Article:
Aiken Regional Medical Centers is driven by a passion to serve its patients, community and employees.
Did you know?
Aiken Regional Medical Centers originally opened in 1917 and has been at its current location since 1976. UHS acquired the hospital in 1995. Today, Aiken Regional is a 245-bed acute care facility offering a comprehensive range of specialties and services.
When Vance Reynolds came to Aiken Regional Medical Centers as CEO, he wanted to focus on a culture of service. “We put service first so our patients feel like part of our family and trust us to care for them and their needs,” Reynolds says. You can see this culture exemplified throughout the hospital.
A culture of service means being patient focused. Ask Eric Muhlbaier. As the Director of Patient Advocacy and Volunteer Services, he plays an important role in the patient experience at the hospital. In his job, he routinely asks, “Did we serve the patient?” This simple question often leads to additional actions that ensure the hospital has done all it can for the patient.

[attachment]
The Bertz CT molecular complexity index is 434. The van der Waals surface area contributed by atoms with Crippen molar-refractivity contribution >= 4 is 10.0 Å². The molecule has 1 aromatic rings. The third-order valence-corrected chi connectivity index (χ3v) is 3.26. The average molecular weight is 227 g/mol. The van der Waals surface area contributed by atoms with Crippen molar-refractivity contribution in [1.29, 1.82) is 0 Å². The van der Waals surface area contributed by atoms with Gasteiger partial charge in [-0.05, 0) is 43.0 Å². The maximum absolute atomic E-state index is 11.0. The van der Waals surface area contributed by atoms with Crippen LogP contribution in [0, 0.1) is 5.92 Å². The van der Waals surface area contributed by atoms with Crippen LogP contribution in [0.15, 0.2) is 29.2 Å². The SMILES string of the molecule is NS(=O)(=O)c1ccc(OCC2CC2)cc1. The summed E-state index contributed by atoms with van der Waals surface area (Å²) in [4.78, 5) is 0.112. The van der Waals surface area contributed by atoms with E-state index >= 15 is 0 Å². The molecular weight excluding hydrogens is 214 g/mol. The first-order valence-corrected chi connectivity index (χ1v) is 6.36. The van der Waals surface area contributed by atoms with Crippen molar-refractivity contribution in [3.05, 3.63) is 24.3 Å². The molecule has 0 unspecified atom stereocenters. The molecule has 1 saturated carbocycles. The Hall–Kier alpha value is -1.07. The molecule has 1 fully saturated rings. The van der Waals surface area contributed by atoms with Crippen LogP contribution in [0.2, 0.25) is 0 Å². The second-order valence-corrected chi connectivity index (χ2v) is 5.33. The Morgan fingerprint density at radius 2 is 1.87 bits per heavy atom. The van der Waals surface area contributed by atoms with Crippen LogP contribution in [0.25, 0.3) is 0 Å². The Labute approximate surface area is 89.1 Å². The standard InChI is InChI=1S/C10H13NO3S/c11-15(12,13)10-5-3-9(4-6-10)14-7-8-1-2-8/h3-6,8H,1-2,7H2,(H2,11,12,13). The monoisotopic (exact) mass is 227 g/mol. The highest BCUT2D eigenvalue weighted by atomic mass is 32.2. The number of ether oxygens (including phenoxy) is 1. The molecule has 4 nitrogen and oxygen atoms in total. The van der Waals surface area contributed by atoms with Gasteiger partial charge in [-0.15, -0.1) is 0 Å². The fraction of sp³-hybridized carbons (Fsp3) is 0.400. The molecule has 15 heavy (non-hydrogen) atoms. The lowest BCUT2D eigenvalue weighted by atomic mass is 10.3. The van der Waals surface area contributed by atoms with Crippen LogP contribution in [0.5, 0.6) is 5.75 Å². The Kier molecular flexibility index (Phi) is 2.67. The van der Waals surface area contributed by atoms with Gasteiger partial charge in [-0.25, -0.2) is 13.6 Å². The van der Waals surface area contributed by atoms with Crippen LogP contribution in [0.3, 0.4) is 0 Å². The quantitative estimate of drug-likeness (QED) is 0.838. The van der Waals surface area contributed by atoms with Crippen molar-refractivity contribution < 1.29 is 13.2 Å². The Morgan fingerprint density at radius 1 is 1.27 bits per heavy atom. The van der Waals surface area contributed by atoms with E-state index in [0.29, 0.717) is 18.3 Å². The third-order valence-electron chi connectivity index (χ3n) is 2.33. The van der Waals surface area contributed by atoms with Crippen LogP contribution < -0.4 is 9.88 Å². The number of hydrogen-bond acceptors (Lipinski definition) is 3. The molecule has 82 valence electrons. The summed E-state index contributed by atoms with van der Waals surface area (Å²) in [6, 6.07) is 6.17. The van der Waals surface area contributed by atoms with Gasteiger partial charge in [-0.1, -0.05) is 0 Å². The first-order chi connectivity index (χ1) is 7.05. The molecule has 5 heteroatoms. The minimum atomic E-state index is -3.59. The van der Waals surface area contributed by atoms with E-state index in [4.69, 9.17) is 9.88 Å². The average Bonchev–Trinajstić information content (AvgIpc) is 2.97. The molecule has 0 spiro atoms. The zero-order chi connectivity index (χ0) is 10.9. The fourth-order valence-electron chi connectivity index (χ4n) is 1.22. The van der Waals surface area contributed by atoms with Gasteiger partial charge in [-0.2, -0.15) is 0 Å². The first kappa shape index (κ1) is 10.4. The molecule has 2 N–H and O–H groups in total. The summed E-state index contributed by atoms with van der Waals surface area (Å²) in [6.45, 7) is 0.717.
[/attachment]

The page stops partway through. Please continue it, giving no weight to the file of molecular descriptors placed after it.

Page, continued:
Eric’s approach and attitude is exceptional, but at Aiken Regional, it’s typical. “Our hospital is fortunate to have employees and volunteers who represent our hospital with the mission of serving others,” Muhlbaier says. The hospital auxiliary, chaplain services, Mended Hearts and care team volunteers are a key part of enhancing the patient and visitor experience.
Chaplain Services volunteers provide spiritual support based on cultural and religious preferences. Mended Hearts volunteers provide counseling to patients and families of patients with cardiac disease. Care team volunteers spend time with patients to make their hospital stay easier. This is especially helpful for patients who have no family or whose families are unable to visit. Hospital auxiliary volunteers help with directions, escorting, gift shop, patient representation and discharge services.
Gratitude brings about gratitude.
Vance Reynolds, CEO, Aiken Regional Medical Centers
Reynolds’ vision also includes a culture of service for each other as employees. “I believe as we serve our employees, that translates to better service for our patients, which leads to greater patient satisfaction,” Reynolds says.
Reynolds is an advocate of the power of gratitude and thanks. He says thanking someone for something they have done goes a long way. “I ask every administrator to write out three to five thank you notes a month to employees,” Reynolds says. “Gratitude brings about gratitude.”